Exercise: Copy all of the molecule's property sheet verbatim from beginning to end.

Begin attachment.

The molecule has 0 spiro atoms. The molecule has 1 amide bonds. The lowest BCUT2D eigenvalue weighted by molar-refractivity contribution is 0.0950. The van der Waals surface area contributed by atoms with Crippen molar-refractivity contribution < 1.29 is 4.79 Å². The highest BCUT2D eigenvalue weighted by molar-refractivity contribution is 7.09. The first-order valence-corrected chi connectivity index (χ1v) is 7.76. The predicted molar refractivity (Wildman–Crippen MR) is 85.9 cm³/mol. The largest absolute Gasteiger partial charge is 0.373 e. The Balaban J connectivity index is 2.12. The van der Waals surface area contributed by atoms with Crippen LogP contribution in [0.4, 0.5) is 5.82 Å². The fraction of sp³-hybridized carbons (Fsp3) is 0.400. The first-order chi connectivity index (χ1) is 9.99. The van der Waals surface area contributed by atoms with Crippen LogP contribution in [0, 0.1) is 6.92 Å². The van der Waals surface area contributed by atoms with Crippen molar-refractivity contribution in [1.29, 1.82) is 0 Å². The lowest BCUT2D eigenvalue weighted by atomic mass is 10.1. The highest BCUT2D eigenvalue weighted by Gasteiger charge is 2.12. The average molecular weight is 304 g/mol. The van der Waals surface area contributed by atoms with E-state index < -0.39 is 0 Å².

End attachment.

The molecule has 0 spiro atoms. The molecule has 1 amide bonds. The lowest BCUT2D eigenvalue weighted by molar-refractivity contribution is 0.0950. The van der Waals surface area contributed by atoms with Crippen molar-refractivity contribution < 1.29 is 4.79 Å². The highest BCUT2D eigenvalue weighted by molar-refractivity contribution is 7.09. The first-order valence-corrected chi connectivity index (χ1v) is 7.76. The predicted molar refractivity (Wildman–Crippen MR) is 85.9 cm³/mol. The largest absolute Gasteiger partial charge is 0.373 e. The Balaban J connectivity index is 2.12. The van der Waals surface area contributed by atoms with Crippen LogP contribution in [0.4, 0.5) is 5.82 Å². The fraction of sp³-hybridized carbons (Fsp3) is 0.400. The first-order chi connectivity index (χ1) is 9.99. The van der Waals surface area contributed by atoms with Crippen LogP contribution in [0, 0.1) is 6.92 Å². The van der Waals surface area contributed by atoms with Crippen molar-refractivity contribution in [1.29, 1.82) is 0 Å². The lowest BCUT2D eigenvalue weighted by atomic mass is 10.1. The highest BCUT2D eigenvalue weighted by Gasteiger charge is 2.12. The average molecular weight is 304 g/mol. The van der Waals surface area contributed by atoms with E-state index < -0.39 is 0 Å².